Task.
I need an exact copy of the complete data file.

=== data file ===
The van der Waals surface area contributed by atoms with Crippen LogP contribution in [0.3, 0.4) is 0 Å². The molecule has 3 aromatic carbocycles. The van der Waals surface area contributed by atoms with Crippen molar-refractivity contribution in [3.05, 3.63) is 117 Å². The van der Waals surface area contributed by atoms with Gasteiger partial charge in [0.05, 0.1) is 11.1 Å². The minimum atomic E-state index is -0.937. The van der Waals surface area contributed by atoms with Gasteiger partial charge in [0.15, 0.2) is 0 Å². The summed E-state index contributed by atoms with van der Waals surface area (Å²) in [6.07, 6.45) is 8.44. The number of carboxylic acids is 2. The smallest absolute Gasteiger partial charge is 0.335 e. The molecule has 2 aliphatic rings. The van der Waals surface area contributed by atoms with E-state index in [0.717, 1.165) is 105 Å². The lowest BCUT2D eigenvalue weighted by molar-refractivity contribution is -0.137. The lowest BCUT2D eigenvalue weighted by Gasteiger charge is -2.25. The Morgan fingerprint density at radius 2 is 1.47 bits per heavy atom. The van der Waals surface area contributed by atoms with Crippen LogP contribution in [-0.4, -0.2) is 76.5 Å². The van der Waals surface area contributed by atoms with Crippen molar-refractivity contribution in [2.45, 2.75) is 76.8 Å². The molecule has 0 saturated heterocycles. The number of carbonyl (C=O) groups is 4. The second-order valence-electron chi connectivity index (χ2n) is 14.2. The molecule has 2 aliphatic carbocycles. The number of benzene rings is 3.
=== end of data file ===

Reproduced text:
The van der Waals surface area contributed by atoms with Crippen LogP contribution in [0.3, 0.4) is 0 Å². The molecule has 3 aromatic carbocycles. The van der Waals surface area contributed by atoms with Crippen molar-refractivity contribution in [3.05, 3.63) is 117 Å². The van der Waals surface area contributed by atoms with Gasteiger partial charge in [0.05, 0.1) is 11.1 Å². The minimum atomic E-state index is -0.937. The van der Waals surface area contributed by atoms with Gasteiger partial charge in [0.15, 0.2) is 0 Å². The summed E-state index contributed by atoms with van der Waals surface area (Å²) in [6.07, 6.45) is 8.44. The number of carboxylic acids is 2. The smallest absolute Gasteiger partial charge is 0.335 e. The molecule has 2 aliphatic rings. The van der Waals surface area contributed by atoms with E-state index in [0.717, 1.165) is 105 Å². The lowest BCUT2D eigenvalue weighted by molar-refractivity contribution is -0.137. The lowest BCUT2D eigenvalue weighted by Gasteiger charge is -2.25. The Morgan fingerprint density at radius 2 is 1.47 bits per heavy atom. The van der Waals surface area contributed by atoms with Crippen LogP contribution in [-0.4, -0.2) is 76.5 Å². The van der Waals surface area contributed by atoms with Crippen molar-refractivity contribution in [2.45, 2.75) is 76.8 Å². The molecule has 0 saturated heterocycles. The number of carbonyl (C=O) groups is 4. The second-order valence-electron chi connectivity index (χ2n) is 14.2. The molecule has 2 aliphatic carbocycles. The number of benzene rings is 3.